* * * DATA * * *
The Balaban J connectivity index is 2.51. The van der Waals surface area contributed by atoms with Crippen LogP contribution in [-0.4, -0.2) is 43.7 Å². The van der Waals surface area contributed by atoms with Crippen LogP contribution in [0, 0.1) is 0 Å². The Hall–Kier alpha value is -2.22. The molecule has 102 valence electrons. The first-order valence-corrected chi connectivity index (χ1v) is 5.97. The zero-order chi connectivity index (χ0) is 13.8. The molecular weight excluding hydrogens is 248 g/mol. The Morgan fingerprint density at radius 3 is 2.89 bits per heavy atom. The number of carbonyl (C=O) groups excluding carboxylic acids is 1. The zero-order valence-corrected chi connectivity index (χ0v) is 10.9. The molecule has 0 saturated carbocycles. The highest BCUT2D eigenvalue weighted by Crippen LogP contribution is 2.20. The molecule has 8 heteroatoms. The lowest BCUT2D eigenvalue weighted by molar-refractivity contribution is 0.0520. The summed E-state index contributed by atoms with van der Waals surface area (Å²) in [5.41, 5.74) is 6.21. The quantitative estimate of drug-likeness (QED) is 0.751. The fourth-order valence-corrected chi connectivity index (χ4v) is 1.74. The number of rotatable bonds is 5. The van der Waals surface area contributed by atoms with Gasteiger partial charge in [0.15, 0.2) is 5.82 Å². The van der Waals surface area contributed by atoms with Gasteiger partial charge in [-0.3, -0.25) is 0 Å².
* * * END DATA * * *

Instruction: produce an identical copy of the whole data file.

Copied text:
The Balaban J connectivity index is 2.51. The van der Waals surface area contributed by atoms with Crippen LogP contribution in [-0.4, -0.2) is 43.7 Å². The van der Waals surface area contributed by atoms with Crippen LogP contribution in [0, 0.1) is 0 Å². The Hall–Kier alpha value is -2.22. The molecule has 102 valence electrons. The first-order valence-corrected chi connectivity index (χ1v) is 5.97. The zero-order chi connectivity index (χ0) is 13.8. The molecular weight excluding hydrogens is 248 g/mol. The Morgan fingerprint density at radius 3 is 2.89 bits per heavy atom. The number of carbonyl (C=O) groups excluding carboxylic acids is 1. The zero-order valence-corrected chi connectivity index (χ0v) is 10.9. The molecule has 0 saturated carbocycles. The highest BCUT2D eigenvalue weighted by Crippen LogP contribution is 2.20. The molecule has 8 heteroatoms. The lowest BCUT2D eigenvalue weighted by molar-refractivity contribution is 0.0520. The summed E-state index contributed by atoms with van der Waals surface area (Å²) in [5.41, 5.74) is 6.21. The quantitative estimate of drug-likeness (QED) is 0.751. The fourth-order valence-corrected chi connectivity index (χ4v) is 1.74. The number of rotatable bonds is 5. The van der Waals surface area contributed by atoms with Gasteiger partial charge in [0.15, 0.2) is 5.82 Å². The van der Waals surface area contributed by atoms with Gasteiger partial charge in [-0.3, -0.25) is 0 Å².